How publishers can beat Google right to be forgotten rulings

The Surrey Comet is one of several local newspapers to beat the EU’s ‘right to be forgotten’ ruling by running a story about a request to Google to remove this article from search results.

The paper revealed on Friday that a mystery person succeeded in getting the search engine to partially remove links to their archive.

The original article was about a college losing more than £400,000 on a fundraising concert.

After republishing the story it has now re-entered the search results – and has received a fresh blast of publicity.

The Comet has not yet discovered who made the take-down request. Google won’t say.

But other media can use the same tactic, provided they make legal checks.

I can foresee media websites running regular features like: "Today’s take-down requests: the stories people didn’t want you to see."

If enough of them adopted this tactic, people would hesitate to issue take-down requests because they would be counter-productive.

If you’re consider using this tactic, it’s safest to just re-use the link.

But if you want to republish information from the archived article, make sure you do not:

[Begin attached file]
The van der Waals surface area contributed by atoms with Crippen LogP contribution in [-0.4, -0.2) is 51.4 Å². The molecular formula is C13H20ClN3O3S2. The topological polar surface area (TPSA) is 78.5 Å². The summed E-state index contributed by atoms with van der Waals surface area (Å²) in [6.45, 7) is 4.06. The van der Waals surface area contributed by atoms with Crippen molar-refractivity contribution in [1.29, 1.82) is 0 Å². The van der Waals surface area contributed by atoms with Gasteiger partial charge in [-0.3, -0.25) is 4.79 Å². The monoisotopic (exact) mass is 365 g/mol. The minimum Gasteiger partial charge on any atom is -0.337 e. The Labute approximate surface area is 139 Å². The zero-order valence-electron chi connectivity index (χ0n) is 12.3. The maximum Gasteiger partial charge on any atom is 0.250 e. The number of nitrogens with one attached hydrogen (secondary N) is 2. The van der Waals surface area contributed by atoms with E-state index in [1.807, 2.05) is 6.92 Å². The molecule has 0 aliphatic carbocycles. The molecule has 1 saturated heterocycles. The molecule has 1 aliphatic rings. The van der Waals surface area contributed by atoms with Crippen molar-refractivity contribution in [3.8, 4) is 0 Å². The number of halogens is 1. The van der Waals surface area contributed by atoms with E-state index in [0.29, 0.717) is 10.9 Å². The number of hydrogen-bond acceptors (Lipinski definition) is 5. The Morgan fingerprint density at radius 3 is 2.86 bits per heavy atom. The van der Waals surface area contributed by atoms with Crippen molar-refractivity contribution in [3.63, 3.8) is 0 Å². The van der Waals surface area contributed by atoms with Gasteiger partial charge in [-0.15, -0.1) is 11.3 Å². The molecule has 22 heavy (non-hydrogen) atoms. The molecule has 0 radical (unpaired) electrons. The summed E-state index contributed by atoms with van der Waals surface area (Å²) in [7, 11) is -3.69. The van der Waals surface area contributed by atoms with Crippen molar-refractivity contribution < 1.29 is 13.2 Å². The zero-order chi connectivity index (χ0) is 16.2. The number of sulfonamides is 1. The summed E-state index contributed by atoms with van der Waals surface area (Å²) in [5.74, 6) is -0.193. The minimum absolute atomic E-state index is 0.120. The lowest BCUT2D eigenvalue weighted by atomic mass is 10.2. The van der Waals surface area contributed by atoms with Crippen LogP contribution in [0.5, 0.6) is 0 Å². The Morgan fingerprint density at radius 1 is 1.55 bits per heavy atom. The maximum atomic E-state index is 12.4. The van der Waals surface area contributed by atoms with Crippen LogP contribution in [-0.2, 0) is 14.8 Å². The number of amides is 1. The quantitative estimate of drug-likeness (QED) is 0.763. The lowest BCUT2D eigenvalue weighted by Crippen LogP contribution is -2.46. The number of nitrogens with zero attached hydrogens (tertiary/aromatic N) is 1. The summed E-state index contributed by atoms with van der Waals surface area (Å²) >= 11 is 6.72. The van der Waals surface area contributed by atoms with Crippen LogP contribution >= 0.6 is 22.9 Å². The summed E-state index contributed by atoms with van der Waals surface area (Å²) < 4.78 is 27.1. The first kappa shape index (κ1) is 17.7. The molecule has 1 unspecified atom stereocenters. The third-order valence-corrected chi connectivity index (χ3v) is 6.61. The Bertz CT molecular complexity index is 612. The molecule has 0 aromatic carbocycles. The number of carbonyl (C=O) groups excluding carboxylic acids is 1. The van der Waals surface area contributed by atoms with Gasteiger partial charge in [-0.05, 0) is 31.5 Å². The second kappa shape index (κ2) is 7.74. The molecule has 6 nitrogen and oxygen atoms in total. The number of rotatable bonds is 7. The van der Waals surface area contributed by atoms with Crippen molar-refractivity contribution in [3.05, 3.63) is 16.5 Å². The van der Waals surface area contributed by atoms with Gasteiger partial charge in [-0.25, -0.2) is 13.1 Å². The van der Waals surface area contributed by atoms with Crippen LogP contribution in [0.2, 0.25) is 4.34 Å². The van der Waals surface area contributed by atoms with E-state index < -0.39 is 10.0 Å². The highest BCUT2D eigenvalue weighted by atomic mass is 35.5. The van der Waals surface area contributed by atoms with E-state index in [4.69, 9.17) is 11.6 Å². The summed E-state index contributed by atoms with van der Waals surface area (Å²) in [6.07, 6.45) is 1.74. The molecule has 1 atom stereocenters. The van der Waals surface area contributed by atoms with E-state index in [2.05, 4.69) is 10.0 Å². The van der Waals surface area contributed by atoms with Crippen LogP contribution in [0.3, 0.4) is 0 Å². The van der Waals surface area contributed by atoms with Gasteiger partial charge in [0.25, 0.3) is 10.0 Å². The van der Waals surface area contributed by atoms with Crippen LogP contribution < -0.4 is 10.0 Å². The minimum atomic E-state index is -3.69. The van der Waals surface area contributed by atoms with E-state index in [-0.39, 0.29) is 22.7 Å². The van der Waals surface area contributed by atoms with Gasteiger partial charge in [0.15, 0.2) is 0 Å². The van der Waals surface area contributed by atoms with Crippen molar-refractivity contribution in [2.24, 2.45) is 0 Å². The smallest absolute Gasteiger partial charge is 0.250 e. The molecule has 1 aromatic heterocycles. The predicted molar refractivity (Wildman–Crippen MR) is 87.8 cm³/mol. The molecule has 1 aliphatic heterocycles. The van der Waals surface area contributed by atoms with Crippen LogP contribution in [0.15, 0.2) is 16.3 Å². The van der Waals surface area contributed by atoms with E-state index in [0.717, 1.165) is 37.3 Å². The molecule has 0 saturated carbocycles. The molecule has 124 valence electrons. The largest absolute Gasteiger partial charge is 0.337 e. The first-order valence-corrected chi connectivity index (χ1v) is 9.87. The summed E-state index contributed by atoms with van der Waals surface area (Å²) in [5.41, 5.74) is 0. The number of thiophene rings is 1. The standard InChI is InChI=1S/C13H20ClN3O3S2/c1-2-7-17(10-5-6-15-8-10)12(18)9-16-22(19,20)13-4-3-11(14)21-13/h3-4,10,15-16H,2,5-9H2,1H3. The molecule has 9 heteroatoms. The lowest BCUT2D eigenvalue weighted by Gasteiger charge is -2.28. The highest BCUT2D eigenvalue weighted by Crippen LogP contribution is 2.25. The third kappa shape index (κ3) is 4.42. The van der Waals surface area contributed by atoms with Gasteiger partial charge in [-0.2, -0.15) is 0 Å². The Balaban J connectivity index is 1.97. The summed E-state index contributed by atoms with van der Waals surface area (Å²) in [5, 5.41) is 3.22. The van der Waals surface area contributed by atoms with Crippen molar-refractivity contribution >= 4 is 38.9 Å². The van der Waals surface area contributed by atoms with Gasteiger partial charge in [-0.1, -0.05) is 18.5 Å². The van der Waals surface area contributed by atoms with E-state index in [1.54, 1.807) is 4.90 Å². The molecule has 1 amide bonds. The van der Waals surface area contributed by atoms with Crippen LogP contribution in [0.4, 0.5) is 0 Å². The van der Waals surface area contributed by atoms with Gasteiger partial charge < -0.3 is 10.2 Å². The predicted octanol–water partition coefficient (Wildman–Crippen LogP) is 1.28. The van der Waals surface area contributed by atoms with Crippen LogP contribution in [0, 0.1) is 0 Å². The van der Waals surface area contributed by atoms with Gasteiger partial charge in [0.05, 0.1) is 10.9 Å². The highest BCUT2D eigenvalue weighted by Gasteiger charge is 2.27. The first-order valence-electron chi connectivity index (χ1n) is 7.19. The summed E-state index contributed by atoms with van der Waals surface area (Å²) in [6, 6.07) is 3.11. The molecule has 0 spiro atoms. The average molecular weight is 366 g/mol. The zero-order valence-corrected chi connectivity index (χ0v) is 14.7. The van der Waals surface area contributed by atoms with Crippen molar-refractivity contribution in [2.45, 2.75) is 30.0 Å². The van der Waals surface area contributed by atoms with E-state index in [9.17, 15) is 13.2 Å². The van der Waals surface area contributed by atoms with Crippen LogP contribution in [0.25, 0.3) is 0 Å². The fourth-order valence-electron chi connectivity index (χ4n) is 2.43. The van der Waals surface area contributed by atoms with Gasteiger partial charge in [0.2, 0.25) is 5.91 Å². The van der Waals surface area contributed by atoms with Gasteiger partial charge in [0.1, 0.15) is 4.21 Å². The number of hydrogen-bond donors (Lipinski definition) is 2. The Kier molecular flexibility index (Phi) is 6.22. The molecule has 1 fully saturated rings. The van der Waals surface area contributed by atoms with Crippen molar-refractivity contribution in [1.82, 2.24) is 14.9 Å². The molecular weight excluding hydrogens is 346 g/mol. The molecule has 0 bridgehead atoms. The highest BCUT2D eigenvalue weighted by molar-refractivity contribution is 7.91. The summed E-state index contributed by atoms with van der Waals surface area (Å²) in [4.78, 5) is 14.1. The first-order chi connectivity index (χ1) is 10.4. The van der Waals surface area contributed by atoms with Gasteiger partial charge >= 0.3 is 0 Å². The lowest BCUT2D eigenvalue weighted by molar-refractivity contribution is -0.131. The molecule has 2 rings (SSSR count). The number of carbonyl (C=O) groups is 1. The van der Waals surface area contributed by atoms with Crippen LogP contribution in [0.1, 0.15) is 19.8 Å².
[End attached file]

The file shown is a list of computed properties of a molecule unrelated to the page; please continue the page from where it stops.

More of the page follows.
1.   Repeat a libel.
2.   Include content from the original article that prejudices new court proceedings, or a retrial.
3.   Breach the Rehabilitation of Offenders Act by referring to a spent conviction.
4.   Breach the PCC code by republishing a story that was subject to an unfavourable adjudication.
5.   Refer to a ‘convict’ who has since been cleared on appeal.
6.   Name someone whose identity has since been restricted.
7.   Repeat facts from privileged copy that have subsequently changed.
8.   Re-publish old court copy, or privileged stories, ‘for the sake of it’. This could be seen as malicious.
9.   Insensitively repeat information about deaths, tragedies etc.
10. Breach copyright.
11. Contain personal information, unless there is a current public interest issue.

Cleland Thom is author of the new eBook: Internet law for journalists

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